[C] Res Gestae Requirement A requirement of the felony-murder rule is that the homicide must occur "within the res gestae [things done to commit] of the felony," which requires both:
|1.)||temporal and geographical proximity There must be a close proximity in terms of time and distance between the felony and the homicide. The res gestae period begins when the defendant has reached the point at which he could be prosecuted for an attempt to commit the felony, and it continues at least until all of the elements of the crime are completed. Most courts provide that the res gestae of a felony continues, even after commission of the crime, until the felon reaches a place of temporary safety.|
|2.)||A causal relationship between the felony and the homicide.|
[D] Killing by a Non-Felon
 The "Agency" Approach A majority of states that have considered the issue apply the so-called "agency" theory of felony murder, which precludes any killing committed during the commission of the felon by a person other that the defendant or his accomplices from serving as the basis for felony-murder. However, a killing by an accomplice can be imputed to others involved in the commission of the felony so that felony-murder can be charged against the non-killers.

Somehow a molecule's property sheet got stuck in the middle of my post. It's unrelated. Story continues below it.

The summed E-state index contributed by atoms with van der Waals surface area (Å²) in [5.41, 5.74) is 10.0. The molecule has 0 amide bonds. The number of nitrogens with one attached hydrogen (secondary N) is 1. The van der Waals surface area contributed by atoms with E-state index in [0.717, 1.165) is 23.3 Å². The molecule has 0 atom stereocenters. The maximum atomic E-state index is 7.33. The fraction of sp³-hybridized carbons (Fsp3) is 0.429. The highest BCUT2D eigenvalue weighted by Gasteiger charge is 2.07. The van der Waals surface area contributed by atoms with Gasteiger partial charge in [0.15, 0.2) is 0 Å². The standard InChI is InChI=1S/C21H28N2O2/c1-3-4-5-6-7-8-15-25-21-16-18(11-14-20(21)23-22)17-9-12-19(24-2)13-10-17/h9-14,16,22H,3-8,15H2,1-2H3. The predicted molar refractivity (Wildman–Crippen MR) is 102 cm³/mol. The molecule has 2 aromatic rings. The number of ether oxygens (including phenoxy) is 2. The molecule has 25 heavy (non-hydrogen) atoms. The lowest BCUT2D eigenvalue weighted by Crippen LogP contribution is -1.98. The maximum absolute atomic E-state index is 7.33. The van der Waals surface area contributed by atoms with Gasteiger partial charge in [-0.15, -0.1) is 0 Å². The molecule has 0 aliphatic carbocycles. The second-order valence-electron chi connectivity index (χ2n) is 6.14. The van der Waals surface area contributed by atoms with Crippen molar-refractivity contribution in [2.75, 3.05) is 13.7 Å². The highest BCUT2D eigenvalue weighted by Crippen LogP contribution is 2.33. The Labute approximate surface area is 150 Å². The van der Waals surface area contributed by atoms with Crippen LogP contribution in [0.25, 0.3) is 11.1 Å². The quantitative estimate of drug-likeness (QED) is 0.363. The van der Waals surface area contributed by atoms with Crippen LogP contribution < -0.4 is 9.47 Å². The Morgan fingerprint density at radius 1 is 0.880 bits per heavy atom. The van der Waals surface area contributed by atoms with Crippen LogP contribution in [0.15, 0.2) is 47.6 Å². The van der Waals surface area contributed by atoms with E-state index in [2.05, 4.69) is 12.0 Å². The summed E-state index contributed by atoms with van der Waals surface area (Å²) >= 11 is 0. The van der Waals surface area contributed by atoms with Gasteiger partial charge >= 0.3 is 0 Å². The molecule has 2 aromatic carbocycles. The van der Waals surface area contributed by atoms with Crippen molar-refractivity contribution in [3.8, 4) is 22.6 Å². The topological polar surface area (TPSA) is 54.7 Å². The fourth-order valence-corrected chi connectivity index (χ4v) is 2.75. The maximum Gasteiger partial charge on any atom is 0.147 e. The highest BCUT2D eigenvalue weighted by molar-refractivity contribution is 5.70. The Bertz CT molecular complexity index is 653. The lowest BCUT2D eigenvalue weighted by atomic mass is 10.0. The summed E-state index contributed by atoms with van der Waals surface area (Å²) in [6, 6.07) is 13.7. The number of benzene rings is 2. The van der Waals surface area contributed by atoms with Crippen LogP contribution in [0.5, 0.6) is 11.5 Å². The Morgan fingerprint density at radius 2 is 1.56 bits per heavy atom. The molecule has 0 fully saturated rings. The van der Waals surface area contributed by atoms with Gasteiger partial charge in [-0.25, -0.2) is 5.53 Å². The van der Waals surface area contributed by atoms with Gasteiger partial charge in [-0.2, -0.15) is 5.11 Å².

"Proximate Causation" Approach A minority of courts apply the "proximate causation" theory of felony-murder under which a felon is liable for any death proximately resulting from the felony, whether the killer is a felon or a third party.
 "Provocative Act" Doctrine A felon may be held responsible for the death of another at the hands of a third party, if the basis for the charge is not felony-murder, but instead is founded on what is sometimes termed the "provocative act" doctrine, which is simply a form of reckless homicide, e.g., a felon recklessly provokes a victim to shoot in self-defense, killing an innocent bystander.
[A] Forms of Manslaughter Traditionally, three types of unlawful killings constitute manslaughter:
|1.)||an intentional killing committed in "sudden heat of passion" as the result of "adequate provocation" (voluntary manslaughter);|
|2.)||an unintentional killing resulting from the commission of a lawful act done in an unlawful manner (involuntary manslaughter). This is akin to criminally negligent homicide.|